Several unique programs have been supported by this fund, including an international group of writers that share stories about youth engagement, human rights and sustainability; the UGA Black Alumni Oral History Project; and a podcast that tells the story of Preston Cobb and his unjust execution in 1961.
“Ron and I are passionate about supporting students who are giving voice to the people in their stories who have no other voice,” Hunter-Gault said. “I appreciate President Morehead’s continued financial support of this important initiative and his recognition of my dear friend Valerie in this special way that will keep alive her great contribution to GVV. I was always inspired by the work Valerie did in her professional career as a writer, a journalist and a professor when she helped create the Giving Voice to the Voiceless program. Like the Zora Neale Hurston Valerie so eloquently details in ‘Wrapped in Rainbows,’ Valerie, too, was and remains wrapped in rainbows, shining her loving light wherever it’s needed to help make this world a better place.”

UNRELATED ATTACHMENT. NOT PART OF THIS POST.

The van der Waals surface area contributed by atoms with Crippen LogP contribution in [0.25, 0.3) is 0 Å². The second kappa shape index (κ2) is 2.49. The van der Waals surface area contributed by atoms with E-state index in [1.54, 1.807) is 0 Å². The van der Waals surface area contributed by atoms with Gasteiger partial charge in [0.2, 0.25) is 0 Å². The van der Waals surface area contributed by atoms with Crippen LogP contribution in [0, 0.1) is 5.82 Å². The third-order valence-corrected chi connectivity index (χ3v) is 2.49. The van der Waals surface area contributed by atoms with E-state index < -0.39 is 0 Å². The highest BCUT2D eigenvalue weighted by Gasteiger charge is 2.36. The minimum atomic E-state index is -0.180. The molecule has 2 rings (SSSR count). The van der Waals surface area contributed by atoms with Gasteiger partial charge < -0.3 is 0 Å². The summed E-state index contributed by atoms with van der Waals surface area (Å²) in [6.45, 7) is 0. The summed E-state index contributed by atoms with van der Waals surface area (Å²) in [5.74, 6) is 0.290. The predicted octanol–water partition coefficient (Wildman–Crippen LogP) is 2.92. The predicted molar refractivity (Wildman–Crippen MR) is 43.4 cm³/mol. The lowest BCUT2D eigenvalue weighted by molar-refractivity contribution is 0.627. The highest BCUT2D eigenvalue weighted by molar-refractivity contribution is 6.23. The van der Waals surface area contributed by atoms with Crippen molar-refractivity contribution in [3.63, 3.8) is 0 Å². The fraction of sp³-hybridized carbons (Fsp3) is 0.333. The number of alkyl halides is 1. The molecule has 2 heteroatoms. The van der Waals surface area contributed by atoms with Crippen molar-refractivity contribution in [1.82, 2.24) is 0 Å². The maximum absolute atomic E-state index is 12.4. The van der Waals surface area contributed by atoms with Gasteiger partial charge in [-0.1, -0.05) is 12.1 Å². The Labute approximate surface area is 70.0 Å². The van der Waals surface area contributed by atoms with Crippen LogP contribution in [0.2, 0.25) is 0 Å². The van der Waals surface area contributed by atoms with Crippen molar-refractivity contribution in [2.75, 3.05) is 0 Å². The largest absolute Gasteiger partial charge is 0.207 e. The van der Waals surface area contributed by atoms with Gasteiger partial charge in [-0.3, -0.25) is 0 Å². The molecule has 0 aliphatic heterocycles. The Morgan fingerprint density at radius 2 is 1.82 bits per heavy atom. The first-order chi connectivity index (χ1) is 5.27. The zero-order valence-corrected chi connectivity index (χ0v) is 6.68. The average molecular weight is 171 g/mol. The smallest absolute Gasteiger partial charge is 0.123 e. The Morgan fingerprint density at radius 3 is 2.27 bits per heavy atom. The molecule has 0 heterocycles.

A crowd-funding campaign is underway to raise $25,000 to fulfill the match provided by Morehead and create $50,000 in new funding to the Giving Voice to the Voiceless program. The campaign will run through March 15, and alumni and friends are invited to contribute.
Giving Voice to the Voiceless, a program awarding grants to UGA students for projects amplifying marginalized voices, has named its 2021 recipients.
The program is created and supported by journalist Charlayne Hunter-Gault (ABJ ’63) and her husband, Ron Gault, with contributions from others.
Among the seven projects that were awarded this year are funds to support an international group of writers sharing stories about youth engagement, human rights and sustainability; development of a community advisory board to hear stories from transgender and gender nonconforming Latinx individuals; and funds helping students produce and promote a podcast telling the story of Preston Cobb and his unjust execution in 1961.
This marks the third year that GVV funds were awarded, and Hunter-Gault is pleased with the growth of the program.